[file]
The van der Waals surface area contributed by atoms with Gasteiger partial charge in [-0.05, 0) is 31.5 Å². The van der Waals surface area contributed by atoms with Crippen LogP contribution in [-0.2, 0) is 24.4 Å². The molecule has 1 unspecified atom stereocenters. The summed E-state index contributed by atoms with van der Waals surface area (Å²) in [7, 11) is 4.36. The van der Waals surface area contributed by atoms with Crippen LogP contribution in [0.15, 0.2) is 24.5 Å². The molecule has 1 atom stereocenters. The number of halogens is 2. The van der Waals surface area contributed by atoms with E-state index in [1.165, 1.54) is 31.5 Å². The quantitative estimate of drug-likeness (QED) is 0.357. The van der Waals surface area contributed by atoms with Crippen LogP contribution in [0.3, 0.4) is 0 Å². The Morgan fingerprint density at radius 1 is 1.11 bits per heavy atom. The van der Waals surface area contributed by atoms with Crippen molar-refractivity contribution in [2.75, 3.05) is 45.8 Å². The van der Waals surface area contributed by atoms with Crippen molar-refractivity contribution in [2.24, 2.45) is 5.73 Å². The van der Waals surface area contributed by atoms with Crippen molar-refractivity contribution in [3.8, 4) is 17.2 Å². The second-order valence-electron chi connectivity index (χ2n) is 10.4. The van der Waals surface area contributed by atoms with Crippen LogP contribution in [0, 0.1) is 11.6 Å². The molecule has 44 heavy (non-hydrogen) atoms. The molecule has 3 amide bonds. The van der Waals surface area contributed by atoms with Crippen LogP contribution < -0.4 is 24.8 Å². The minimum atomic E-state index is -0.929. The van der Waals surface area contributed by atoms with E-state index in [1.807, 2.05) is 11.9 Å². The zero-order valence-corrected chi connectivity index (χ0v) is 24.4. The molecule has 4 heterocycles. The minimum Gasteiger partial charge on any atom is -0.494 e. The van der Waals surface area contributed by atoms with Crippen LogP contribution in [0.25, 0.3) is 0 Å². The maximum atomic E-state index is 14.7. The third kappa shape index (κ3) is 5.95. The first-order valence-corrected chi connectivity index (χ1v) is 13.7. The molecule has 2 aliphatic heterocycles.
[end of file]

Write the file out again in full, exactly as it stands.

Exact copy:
The van der Waals surface area contributed by atoms with Gasteiger partial charge in [-0.05, 0) is 31.5 Å². The van der Waals surface area contributed by atoms with Crippen LogP contribution in [-0.2, 0) is 24.4 Å². The molecule has 1 unspecified atom stereocenters. The summed E-state index contributed by atoms with van der Waals surface area (Å²) in [7, 11) is 4.36. The van der Waals surface area contributed by atoms with Crippen LogP contribution in [0.15, 0.2) is 24.5 Å². The molecule has 1 atom stereocenters. The number of halogens is 2. The van der Waals surface area contributed by atoms with E-state index in [1.165, 1.54) is 31.5 Å². The quantitative estimate of drug-likeness (QED) is 0.357. The van der Waals surface area contributed by atoms with Crippen LogP contribution in [0.3, 0.4) is 0 Å². The Morgan fingerprint density at radius 1 is 1.11 bits per heavy atom. The van der Waals surface area contributed by atoms with Crippen molar-refractivity contribution in [2.75, 3.05) is 45.8 Å². The van der Waals surface area contributed by atoms with Crippen molar-refractivity contribution in [2.24, 2.45) is 5.73 Å². The van der Waals surface area contributed by atoms with Crippen molar-refractivity contribution in [3.8, 4) is 17.2 Å². The second-order valence-electron chi connectivity index (χ2n) is 10.4. The van der Waals surface area contributed by atoms with Crippen LogP contribution in [0, 0.1) is 11.6 Å². The molecule has 44 heavy (non-hydrogen) atoms. The molecule has 3 amide bonds. The van der Waals surface area contributed by atoms with Crippen LogP contribution < -0.4 is 24.8 Å². The minimum atomic E-state index is -0.929. The van der Waals surface area contributed by atoms with E-state index in [1.807, 2.05) is 11.9 Å². The zero-order valence-corrected chi connectivity index (χ0v) is 24.4. The molecule has 4 heterocycles. The minimum Gasteiger partial charge on any atom is -0.494 e. The van der Waals surface area contributed by atoms with Crippen LogP contribution in [0.25, 0.3) is 0 Å². The maximum atomic E-state index is 14.7. The third kappa shape index (κ3) is 5.95. The first-order valence-corrected chi connectivity index (χ1v) is 13.7. The molecule has 2 aliphatic heterocycles.